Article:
Black lives matter, Every Life matters

On 25th May 2020, Minneapolis Police arrested a 46-year-old Black American named George Floyd for buying cigarettes with counterfeit 20 dollars. There were four policemen involved. One police officer named Derek Chauvin pinned George Floyd to the ground and kept his knee on Floyds neck for full 8 minutes and 46 seconds even when Floyd was lying unconscious. In the videos George Floyd is repeatedly heard saying that he can’t breathe. His last words which can be heard in videos are I can’t breathe, Man. Please. Mama. Mama. I can’t breathe. Still the policeman did not remove his knee from Floyd’s neck. Derek Chauvin has been charged with murder and manslaughter. All four policemen involved have been fired by the Minneapolis police department. The medical report has classified Floyd’s death as homicide. It was through the CCTV cameras and videos made by bystanders that the world came to know about this heinous crime. The videos sparked a wave of protests across United States, some of them even turning violent with arson and looting.

Today America is burning. America is wounded and in pain. America is in turmoil and mourning. The person at the helm of affairs is further dividing the great country instead of providing the healing touch. He has been calling governors to do more and to dominate the protestors and telling some of the Governor that if they fail to dominate the protestors they will “look like a bunch of jerks”. So much so that the Houston Police Chief Art Acevedo while talking to Christian Amanpour offered some strong advice. He said ‘ Let me just say this to the President of the United States on the behalf of the police chiefs in this country: Please, if you don’t have something constructive to say, Keep your mouth shut, because you’re putting men and women in their early twenties at risk”.

Personally, I connect to this incident at a quite deeper level. One of the abiding and life shaping memories of my childhood is perhaps the only time I was beaten by my father. This is about 1978 or 79 when I was in either Kindergarten 1 or Kindergarten 2. There was a group of foreign students who lived in rented apartments near our house in Aligarh. Today Aligarh is a city of almost million residents. Back then it was a small University Town known for the world-renowned Aligarh Muslim University. Besides, students from all over India, it drew students from around the globe. There were a lot of foreign students in the University. However, the sizable majority of foreign students comprised mostly from various African countries, Thailand, Iraq, Iran, Afghanistan, Indonesia and Palestine. I was playing with other kids from the neighborhood outside the house when one of the African students passed by on his bicycle. Some kids in my groups started calling him black man. I also joined in without even knowing what it meant. Thankfully, my father was sitting in the drawing room with outside door open and listened to us shouting those ugly words. By the time he came out to stop us, that student was gone. My father came straight to me and next thing I remember is a slap. Not only me, all the kids got a slap each. Next, we were all assembled by my father in the drawing room of our house. We were told and explained that all human beings are equal and that the colour of the skin and religion or facial features are not an excuse to discriminate, exclude or humiliate anybody. Because my father did not know where that fellow lived, he waited for next day and when that student passed by again, he was requested to stop. My father took me to him, and I was asked to say sorry for my previous day behaviour. My father also apologized on our behalf to that student. He was a nice fellow. He not only accepted our apology but put his hand on my head and said its ok. After that he became friends with all the kids, and we used to say hello aloud whenever he passed by. That was an extremely valuable lesson for me. Since then I have never discriminated against anybody because of colour of skin. We have to teach our kids from very early age otherwise they may learn and imbibe to hate somebody or discriminate against somebody from their environment. Today in the list of my heroes are a lot of black icons ranging from Dr. Martin Luther King to Nelson Mandela to Mohammad Ali to Rosa Parks to Maya Angelou. They keep on inspiring people and are role models for people from around the world.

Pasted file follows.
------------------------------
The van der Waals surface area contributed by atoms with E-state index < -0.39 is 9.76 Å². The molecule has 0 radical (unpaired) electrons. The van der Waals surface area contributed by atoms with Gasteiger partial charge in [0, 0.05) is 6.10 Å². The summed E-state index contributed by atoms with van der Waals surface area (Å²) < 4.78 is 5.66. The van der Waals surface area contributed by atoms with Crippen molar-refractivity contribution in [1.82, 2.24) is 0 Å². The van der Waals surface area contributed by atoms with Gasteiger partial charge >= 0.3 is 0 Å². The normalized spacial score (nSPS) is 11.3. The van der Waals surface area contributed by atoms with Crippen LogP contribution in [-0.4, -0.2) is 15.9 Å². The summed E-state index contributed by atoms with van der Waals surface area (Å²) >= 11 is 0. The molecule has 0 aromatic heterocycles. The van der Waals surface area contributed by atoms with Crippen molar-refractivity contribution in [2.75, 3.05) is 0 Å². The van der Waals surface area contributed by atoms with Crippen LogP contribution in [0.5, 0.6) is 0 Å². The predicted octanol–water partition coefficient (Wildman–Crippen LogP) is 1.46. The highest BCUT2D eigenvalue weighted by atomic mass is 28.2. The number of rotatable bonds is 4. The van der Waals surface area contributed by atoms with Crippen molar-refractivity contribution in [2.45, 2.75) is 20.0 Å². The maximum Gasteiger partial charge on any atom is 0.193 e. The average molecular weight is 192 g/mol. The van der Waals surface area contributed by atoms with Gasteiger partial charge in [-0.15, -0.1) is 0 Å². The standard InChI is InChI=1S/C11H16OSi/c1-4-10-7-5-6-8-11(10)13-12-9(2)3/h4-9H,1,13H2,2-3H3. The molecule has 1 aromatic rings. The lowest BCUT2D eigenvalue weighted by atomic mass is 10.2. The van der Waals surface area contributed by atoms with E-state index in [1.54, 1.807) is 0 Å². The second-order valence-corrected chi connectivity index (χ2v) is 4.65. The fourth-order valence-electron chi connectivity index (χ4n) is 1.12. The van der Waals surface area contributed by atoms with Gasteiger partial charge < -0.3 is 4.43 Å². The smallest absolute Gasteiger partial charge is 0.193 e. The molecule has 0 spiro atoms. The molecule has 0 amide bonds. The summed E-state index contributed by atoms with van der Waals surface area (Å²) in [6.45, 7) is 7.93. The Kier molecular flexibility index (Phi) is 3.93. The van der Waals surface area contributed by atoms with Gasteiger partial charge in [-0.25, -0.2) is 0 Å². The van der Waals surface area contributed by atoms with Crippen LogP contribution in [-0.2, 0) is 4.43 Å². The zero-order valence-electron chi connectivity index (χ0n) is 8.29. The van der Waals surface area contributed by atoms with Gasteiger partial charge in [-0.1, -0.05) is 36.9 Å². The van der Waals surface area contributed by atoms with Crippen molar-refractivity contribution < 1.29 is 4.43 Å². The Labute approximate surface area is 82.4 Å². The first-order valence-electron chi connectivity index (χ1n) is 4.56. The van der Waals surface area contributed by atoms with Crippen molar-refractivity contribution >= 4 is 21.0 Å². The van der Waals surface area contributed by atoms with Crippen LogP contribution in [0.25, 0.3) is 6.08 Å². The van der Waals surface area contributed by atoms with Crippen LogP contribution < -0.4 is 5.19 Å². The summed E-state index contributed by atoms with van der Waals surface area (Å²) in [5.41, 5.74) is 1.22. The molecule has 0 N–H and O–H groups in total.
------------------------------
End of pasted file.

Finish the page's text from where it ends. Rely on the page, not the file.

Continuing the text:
Let’s pray and work for a day when nobody has to beg for life, when nobody has to beg to breath, when nobody has to beg to be heard, when nobody has to beg to be treated equally, when nobody has to beg for dignity just because of his or her colour of skin or gender or religion. Am I hoping for too much? I hope not.

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4 thoughts on “Black lives matter, Every Life matters

  1. Nice POST mohsin bhai…

    ABBU jaan.. Masha Allah.. The BEST thing I LIKE about him is HIS HUMBLENESS… Despite being such a KNOWN FIGURE., He is SO DOWN to EARTH.

    Like

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